My most lingering impression of New York City, after the excitement of my arrival (in 2003) had worn off, was that all the buzz and the people were there only to hide a deep and persistent potential for loneliness.
This feeling of being alone in a crowd reached its peak on Shabbat when, ironically, I was almost always invited out. But meeting so many people at the same time just seemed to make it more difficult to focus and build real friendships.
A few weeks after my move, I was fortunate enough to meet Lea and Gastone at a lecture. They were an older couple from Livorno, Italy, a large port city on the west coast of Tuscany, who had come to New York in the 1970’s when Gastone was hired to work as a foreign correspondent for Italian television. Lea’s soft Tuscan accent and her husband’s Old World elegance immediately put me at ease, and I was happy to let them “adopt me” for the occasional meal.
Although I just moved to New York City a little over two weeks ago, I somehow have my morning routine set. I skip over the seemingly endless amount of spam mail and jump straight to the 5-10 emails from almost every website out there offering coupons towards restaurants, events, and more fun deals around the city. While it’s easy to pass over many offers, one deal stood out that neither my roommate nor I could overlook. Since we both are eager to explore this city and try new things, no convincing was necessary to purchase last week’s Google Offer for two tickets to The Seed: A Vegan Experience
Since around 2004, interest in veganism has steadily been rising, due to people’s increasing awareness of how their diet affects their health, the environment and animals. While seemingly unusual and unrealistic for many, this plant-based lifestyle has found its way into mainstream, with many celebrity advocates such as former President Bill Clinton, Alicia Silverstone, Steve Wynn, Mike Tyson, Carrie Underwood, Ozzy Osbourne, Russell Simmons, and many more. Nowadays, vegan options are showing up on menus at restaurants around the country, making this lifestyle not seem so crazy, but surprisingly delicious and doable. (Not to mention the many rewarding health benefits!)
The Dutch Senate formally scrapped legislation to ban ritual slaughter in the Netherlands.
Fifty-one of the 75 senators voted Tuesday not to ratify the law passed last year by the parliament.
The vote is the final word in a protracted public debate about animal welfare, religious freedom and integration that began in September 2008, when tiny Holland’s Party for Animals submitted a bill to ban the slaughter of conscious animals. Islamic and Jewish law require that animals be conscious at the time of the slaughter.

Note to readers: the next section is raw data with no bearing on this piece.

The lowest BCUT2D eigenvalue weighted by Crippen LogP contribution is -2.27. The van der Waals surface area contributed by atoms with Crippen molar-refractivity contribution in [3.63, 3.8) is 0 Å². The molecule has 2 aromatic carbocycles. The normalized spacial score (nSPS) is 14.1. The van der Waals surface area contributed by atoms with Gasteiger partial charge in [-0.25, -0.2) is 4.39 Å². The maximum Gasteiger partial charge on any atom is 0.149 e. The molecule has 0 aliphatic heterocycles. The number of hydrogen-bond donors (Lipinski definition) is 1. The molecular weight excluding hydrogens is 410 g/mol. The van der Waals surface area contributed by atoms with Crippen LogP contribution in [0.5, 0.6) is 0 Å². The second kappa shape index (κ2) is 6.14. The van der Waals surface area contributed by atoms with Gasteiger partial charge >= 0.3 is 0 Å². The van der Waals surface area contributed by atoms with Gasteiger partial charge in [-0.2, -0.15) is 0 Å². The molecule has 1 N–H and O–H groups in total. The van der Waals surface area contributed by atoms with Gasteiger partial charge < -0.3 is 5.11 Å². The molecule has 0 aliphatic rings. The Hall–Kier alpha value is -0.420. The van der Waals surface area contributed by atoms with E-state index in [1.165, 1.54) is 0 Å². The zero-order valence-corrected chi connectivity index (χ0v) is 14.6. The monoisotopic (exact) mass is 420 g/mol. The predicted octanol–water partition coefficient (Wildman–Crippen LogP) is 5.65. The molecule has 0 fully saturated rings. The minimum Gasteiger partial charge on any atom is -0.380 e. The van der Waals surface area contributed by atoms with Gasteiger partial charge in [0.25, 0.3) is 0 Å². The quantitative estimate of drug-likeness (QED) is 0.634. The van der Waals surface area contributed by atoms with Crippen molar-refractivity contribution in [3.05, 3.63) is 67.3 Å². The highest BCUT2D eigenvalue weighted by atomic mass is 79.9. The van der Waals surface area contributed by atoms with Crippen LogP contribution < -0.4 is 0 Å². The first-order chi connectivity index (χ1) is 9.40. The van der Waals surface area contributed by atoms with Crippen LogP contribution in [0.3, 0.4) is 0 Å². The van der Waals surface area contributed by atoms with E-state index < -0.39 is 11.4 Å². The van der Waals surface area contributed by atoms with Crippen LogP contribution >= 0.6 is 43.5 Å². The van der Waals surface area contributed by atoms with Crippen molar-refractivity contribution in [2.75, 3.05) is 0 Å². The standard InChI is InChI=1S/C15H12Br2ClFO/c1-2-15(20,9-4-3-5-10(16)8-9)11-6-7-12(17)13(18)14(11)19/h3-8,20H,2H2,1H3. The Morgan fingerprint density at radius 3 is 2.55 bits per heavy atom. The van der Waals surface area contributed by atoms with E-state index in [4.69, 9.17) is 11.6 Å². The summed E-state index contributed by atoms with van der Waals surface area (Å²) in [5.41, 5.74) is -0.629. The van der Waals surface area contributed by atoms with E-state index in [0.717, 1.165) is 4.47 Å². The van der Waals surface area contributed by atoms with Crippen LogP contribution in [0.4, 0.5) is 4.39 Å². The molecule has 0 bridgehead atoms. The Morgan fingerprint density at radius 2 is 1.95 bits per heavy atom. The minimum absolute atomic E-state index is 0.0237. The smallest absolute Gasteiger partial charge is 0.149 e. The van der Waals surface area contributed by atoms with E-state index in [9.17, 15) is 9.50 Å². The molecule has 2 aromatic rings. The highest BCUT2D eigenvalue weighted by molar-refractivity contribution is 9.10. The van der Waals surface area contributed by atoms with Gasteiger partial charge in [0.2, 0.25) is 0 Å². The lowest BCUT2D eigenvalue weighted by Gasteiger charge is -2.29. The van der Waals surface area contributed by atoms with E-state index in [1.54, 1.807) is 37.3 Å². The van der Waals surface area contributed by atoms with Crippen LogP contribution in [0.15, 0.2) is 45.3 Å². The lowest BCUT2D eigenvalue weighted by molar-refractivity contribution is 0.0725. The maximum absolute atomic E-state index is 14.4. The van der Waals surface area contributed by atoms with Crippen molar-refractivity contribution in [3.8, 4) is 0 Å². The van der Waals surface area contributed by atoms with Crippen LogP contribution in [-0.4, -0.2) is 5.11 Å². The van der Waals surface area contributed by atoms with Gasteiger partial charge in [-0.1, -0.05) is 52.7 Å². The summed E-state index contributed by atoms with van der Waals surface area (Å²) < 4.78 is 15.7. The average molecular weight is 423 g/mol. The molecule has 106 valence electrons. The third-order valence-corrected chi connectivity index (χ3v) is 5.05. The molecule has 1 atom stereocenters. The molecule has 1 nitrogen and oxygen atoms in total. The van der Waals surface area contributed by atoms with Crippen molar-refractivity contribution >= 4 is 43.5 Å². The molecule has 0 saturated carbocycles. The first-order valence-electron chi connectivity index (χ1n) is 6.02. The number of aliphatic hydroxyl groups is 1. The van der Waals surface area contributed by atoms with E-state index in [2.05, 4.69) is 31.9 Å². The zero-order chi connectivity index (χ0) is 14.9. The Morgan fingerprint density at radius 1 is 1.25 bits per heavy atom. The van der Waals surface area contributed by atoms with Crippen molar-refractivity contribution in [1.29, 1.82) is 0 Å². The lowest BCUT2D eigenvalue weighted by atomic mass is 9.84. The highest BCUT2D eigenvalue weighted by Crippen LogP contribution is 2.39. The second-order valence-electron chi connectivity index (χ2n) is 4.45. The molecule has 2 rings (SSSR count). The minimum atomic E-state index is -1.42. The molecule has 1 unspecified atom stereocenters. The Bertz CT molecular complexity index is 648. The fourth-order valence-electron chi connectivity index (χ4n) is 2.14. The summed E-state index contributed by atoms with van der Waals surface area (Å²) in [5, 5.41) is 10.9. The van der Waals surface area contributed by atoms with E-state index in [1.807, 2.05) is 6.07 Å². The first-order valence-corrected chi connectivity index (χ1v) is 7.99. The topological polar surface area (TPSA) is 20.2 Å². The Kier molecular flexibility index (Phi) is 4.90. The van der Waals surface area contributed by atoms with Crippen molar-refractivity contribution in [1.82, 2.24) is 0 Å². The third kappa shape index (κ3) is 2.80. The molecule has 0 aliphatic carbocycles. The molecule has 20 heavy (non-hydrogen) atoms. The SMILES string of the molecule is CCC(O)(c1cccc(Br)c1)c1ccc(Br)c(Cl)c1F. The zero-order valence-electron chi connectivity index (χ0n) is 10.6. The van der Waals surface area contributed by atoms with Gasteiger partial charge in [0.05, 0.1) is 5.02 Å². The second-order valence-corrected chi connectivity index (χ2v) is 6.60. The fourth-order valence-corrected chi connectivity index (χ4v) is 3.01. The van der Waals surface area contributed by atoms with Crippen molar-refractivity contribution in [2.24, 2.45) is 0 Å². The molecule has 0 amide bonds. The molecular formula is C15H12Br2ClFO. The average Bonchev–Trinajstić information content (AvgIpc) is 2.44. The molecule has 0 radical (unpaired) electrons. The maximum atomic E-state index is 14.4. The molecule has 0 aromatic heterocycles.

Last week, the Dutch Senate ratified a deal to adapt ritual slaughter to the state’s animal welfare norms.
Consumer Reports recently recruited a team of five expert tasters to sample 10 different brands of pickles. After three days of pickle chomping, the taste testers reached a conclusion: Only the Whole Foods house brand, 365 Everyday Value, earned the ranking of “excellent.” Trader Joe’s pickles came in second. Almost all of the other brands, including Vlasic, B & G, Claussen and Boar’s Head kosher dill spears, merited the rank of “very good.” One poor entry, the Ba-Tampte Kosher Dill Deli Spears pickle earned the sad rank of “good,” the lowest rank of the bunch.
How did Consumer Reports go so wrong?
A look at the report makes clear that the experts were not looking for the kind of pickle that the man in the appetizing store fished out of a wooden barrel for me when I was a child.
They did not seek a true sour pickle, or even its less mature relative, the half-sour. Taste testers on the investigative team at Consumer Reports stated that they were looking for pickles with “crispy skins,” and “crunchy insides.” They note without comment which pickles have “bright colors,” as if this does not disqualify a pickle from consideration and might even qualify as a virtue.
A lot of ink has been spilled about Mayor Michael Bloomberg’s ban on large sodas in New York City. The central question is whether citizens should sacrifice freedoms such as the ability to choose an oil tanker-sized soda in order to ensure more healthy society. This battle of values pits freedom against health: Is there anything Jewish about this kind of debate?
As American Jews we certainly value our freedom. If we didn’t value liberty even in its most basic form as freedom from oppression, there would be nothing to our sense of exceptional nature of the American Diaspora. Our ancestors would have seen nothing in this land between the Atlantic and the Pacific worth crossing vast oceans to achieve. In the Torah, our quest for freedom begins at the birth of our nation: “Remember this day, on which you went free from Egypt, the house of bondage, how the lord freed you from it with a mighty hand.” (Exodus 13:5) Freedom is very much part of who we are. So, why not be able to drink what we want, when we want? God freed me from slavery, so I can slurp!
A lawsuit filed against Hebrew National alleged that its hot dogs and other products are not actually kosher.
The class-action suit, filed in May in a federal court in Minnesota, accuses ConAgra Foods — the business designation of Hebrew National that is certified kosher by Triangle K — of several transactions that would render the meat being processed as not kosher.
The suit also accuses the company of mistreating its employees, especially its kosher supervisors and slaughterers. The firm AER provides the kosher slaughtering services at Hebrew National facilities in the Midwest.